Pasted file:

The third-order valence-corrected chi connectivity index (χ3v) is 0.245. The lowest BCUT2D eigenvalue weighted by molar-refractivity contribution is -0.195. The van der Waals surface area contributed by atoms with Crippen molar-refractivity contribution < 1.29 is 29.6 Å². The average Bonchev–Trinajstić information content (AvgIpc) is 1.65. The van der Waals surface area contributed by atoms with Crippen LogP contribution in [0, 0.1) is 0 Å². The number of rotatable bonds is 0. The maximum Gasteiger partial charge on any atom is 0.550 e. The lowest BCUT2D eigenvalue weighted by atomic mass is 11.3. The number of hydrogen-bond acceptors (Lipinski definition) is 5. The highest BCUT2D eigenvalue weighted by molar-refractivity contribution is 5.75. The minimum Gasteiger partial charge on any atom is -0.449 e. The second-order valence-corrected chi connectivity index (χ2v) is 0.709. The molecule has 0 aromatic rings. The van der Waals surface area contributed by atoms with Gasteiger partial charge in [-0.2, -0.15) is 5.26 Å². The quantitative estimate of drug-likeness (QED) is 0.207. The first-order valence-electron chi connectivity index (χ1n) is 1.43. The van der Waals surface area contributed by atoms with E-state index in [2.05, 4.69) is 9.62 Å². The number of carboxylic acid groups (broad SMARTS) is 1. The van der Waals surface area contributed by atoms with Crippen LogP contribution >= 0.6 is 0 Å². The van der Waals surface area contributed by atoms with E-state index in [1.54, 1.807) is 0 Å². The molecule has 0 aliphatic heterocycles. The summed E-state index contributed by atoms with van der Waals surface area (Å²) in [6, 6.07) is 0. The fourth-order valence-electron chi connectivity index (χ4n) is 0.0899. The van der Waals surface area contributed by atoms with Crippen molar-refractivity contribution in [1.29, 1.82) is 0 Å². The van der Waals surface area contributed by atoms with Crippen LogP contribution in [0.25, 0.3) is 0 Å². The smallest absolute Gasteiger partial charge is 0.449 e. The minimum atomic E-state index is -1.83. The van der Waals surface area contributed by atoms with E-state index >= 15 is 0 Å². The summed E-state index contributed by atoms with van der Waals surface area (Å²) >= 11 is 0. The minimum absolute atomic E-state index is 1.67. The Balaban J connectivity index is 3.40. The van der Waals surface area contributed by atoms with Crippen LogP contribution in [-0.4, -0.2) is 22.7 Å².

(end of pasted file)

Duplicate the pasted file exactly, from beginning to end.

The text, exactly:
The third-order valence-corrected chi connectivity index (χ3v) is 0.245. The lowest BCUT2D eigenvalue weighted by molar-refractivity contribution is -0.195. The van der Waals surface area contributed by atoms with Crippen molar-refractivity contribution < 1.29 is 29.6 Å². The average Bonchev–Trinajstić information content (AvgIpc) is 1.65. The van der Waals surface area contributed by atoms with Crippen LogP contribution in [0, 0.1) is 0 Å². The number of rotatable bonds is 0. The maximum Gasteiger partial charge on any atom is 0.550 e. The lowest BCUT2D eigenvalue weighted by atomic mass is 11.3. The number of hydrogen-bond acceptors (Lipinski definition) is 5. The highest BCUT2D eigenvalue weighted by molar-refractivity contribution is 5.75. The minimum Gasteiger partial charge on any atom is -0.449 e. The second-order valence-corrected chi connectivity index (χ2v) is 0.709. The molecule has 0 aromatic rings. The van der Waals surface area contributed by atoms with Gasteiger partial charge in [-0.2, -0.15) is 5.26 Å². The quantitative estimate of drug-likeness (QED) is 0.207. The first-order valence-electron chi connectivity index (χ1n) is 1.43. The van der Waals surface area contributed by atoms with E-state index in [2.05, 4.69) is 9.62 Å². The number of carboxylic acid groups (broad SMARTS) is 1. The van der Waals surface area contributed by atoms with Crippen LogP contribution >= 0.6 is 0 Å². The van der Waals surface area contributed by atoms with E-state index in [1.54, 1.807) is 0 Å². The molecule has 0 aliphatic heterocycles. The summed E-state index contributed by atoms with van der Waals surface area (Å²) in [6, 6.07) is 0. The fourth-order valence-electron chi connectivity index (χ4n) is 0.0899. The van der Waals surface area contributed by atoms with Crippen molar-refractivity contribution in [1.29, 1.82) is 0 Å². The van der Waals surface area contributed by atoms with Crippen LogP contribution in [0.25, 0.3) is 0 Å². The smallest absolute Gasteiger partial charge is 0.449 e. The minimum atomic E-state index is -1.83. The van der Waals surface area contributed by atoms with E-state index >= 15 is 0 Å². The summed E-state index contributed by atoms with van der Waals surface area (Å²) >= 11 is 0. The minimum absolute atomic E-state index is 1.67. The Balaban J connectivity index is 3.40. The van der Waals surface area contributed by atoms with Crippen LogP contribution in [-0.4, -0.2) is 22.7 Å².